Letter | Published:

Mitochondrial suppressor of a nuclear gene in Paramecium

Naturevolume 257pages312314 (1975) | Download Citation



THE biogenesis of mitochondria depends on two sources of genetic information: one in the nucleus and the other within the mitochondria. An important question raised by this situation is how information from the two sources becomes integrated to form a functional organelle4,11. Products coded by both mitochondrial and nuclear DNA have been shown to be assembled in the mitochondrial inner membrane to form complex enzymes such as ATPase, cytochrome oxidase, cytochrome b and mutations in either genome can affect enzyme activity2,6,7,14. Since the activity of such enzymes depends on molecular interactions between their component subunits, it is conceivable that a defect in one subunit can be, at least partly, corrected by a mutation affecting another subunit. A nuclear mutation suppressing the effect of a mutated mitochondrial gene has been studied in Neurospora8. We report here the reverse situation.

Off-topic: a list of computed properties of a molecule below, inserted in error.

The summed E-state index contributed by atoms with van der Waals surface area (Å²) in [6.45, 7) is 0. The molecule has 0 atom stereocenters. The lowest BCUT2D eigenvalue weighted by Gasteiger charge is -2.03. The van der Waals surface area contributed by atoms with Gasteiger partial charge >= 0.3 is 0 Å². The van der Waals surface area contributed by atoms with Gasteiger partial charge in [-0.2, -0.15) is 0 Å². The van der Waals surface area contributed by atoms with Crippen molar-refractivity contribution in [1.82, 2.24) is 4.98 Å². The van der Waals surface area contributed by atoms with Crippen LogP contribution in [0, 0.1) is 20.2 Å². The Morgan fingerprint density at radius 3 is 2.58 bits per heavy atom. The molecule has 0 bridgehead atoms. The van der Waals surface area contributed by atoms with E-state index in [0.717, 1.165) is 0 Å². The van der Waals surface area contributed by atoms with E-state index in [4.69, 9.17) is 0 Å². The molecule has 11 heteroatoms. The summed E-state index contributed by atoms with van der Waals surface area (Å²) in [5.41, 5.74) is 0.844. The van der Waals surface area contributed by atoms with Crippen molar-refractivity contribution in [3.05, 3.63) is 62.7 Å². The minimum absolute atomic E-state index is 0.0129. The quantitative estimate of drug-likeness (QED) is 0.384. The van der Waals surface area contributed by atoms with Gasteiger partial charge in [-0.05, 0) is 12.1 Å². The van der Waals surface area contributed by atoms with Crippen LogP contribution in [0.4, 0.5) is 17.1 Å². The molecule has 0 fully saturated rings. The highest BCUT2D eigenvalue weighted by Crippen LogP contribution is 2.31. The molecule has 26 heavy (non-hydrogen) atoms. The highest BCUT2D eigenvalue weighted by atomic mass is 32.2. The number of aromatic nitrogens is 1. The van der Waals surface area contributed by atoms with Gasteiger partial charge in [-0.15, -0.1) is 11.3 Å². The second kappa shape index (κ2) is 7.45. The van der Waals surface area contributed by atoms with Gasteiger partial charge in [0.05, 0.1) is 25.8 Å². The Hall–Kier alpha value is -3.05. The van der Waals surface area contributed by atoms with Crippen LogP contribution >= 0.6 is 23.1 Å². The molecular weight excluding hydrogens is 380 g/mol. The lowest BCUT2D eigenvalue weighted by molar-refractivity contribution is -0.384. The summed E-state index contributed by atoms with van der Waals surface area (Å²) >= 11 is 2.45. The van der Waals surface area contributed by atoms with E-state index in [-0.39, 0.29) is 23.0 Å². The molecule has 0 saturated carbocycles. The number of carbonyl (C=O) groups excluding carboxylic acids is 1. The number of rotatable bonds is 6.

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  1. Centre de Génétique Moléculaire du CNRS, 91190, Gif-sur-Yvette, France



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